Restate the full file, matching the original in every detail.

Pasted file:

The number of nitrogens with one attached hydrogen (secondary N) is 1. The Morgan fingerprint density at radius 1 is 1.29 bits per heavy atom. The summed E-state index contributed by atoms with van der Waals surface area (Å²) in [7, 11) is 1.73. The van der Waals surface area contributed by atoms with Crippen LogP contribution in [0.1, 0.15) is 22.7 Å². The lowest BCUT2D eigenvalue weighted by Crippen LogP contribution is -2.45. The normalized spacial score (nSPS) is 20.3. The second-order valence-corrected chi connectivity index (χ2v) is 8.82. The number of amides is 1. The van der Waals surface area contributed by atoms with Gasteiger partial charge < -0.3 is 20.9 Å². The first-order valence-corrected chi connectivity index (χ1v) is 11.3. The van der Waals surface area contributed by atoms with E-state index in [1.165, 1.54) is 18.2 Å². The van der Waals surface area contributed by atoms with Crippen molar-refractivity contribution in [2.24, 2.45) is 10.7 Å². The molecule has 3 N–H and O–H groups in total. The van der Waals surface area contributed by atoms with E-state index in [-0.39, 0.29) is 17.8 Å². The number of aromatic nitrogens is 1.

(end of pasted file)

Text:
The number of nitrogens with one attached hydrogen (secondary N) is 1. The Morgan fingerprint density at radius 1 is 1.29 bits per heavy atom. The summed E-state index contributed by atoms with van der Waals surface area (Å²) in [7, 11) is 1.73. The van der Waals surface area contributed by atoms with Crippen LogP contribution in [0.1, 0.15) is 22.7 Å². The lowest BCUT2D eigenvalue weighted by Crippen LogP contribution is -2.45. The normalized spacial score (nSPS) is 20.3. The second-order valence-corrected chi connectivity index (χ2v) is 8.82. The number of amides is 1. The van der Waals surface area contributed by atoms with Gasteiger partial charge < -0.3 is 20.9 Å². The first-order valence-corrected chi connectivity index (χ1v) is 11.3. The van der Waals surface area contributed by atoms with E-state index in [1.165, 1.54) is 18.2 Å². The van der Waals surface area contributed by atoms with Crippen molar-refractivity contribution in [2.24, 2.45) is 10.7 Å². The molecule has 3 N–H and O–H groups in total. The van der Waals surface area contributed by atoms with E-state index in [-0.39, 0.29) is 17.8 Å². The number of aromatic nitrogens is 1.